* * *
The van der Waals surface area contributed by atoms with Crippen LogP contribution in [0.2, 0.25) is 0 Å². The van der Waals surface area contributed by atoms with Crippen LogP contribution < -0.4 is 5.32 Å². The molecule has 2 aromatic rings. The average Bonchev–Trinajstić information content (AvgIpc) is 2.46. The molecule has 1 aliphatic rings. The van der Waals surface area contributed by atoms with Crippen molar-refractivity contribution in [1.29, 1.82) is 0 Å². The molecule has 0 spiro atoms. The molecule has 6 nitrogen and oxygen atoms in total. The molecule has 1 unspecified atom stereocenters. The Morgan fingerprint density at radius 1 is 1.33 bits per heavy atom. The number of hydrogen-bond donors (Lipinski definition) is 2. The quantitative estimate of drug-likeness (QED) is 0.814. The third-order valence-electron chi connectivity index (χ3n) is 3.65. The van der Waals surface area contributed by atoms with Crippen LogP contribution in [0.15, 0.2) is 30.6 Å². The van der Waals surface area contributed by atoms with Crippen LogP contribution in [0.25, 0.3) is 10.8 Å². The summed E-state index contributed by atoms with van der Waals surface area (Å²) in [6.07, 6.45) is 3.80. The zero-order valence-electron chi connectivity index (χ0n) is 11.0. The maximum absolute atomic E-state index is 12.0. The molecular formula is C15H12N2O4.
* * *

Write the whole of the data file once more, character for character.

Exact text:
The van der Waals surface area contributed by atoms with Crippen LogP contribution in [0.2, 0.25) is 0 Å². The van der Waals surface area contributed by atoms with Crippen LogP contribution < -0.4 is 5.32 Å². The molecule has 2 aromatic rings. The average Bonchev–Trinajstić information content (AvgIpc) is 2.46. The molecule has 1 aliphatic rings. The van der Waals surface area contributed by atoms with Crippen molar-refractivity contribution in [1.29, 1.82) is 0 Å². The molecule has 0 spiro atoms. The molecule has 6 nitrogen and oxygen atoms in total. The molecule has 1 unspecified atom stereocenters. The Morgan fingerprint density at radius 1 is 1.33 bits per heavy atom. The number of hydrogen-bond donors (Lipinski definition) is 2. The quantitative estimate of drug-likeness (QED) is 0.814. The third-order valence-electron chi connectivity index (χ3n) is 3.65. The van der Waals surface area contributed by atoms with Crippen LogP contribution in [0.15, 0.2) is 30.6 Å². The van der Waals surface area contributed by atoms with Crippen LogP contribution in [0.25, 0.3) is 10.8 Å². The summed E-state index contributed by atoms with van der Waals surface area (Å²) in [6.07, 6.45) is 3.80. The zero-order valence-electron chi connectivity index (χ0n) is 11.0. The maximum absolute atomic E-state index is 12.0. The molecular formula is C15H12N2O4.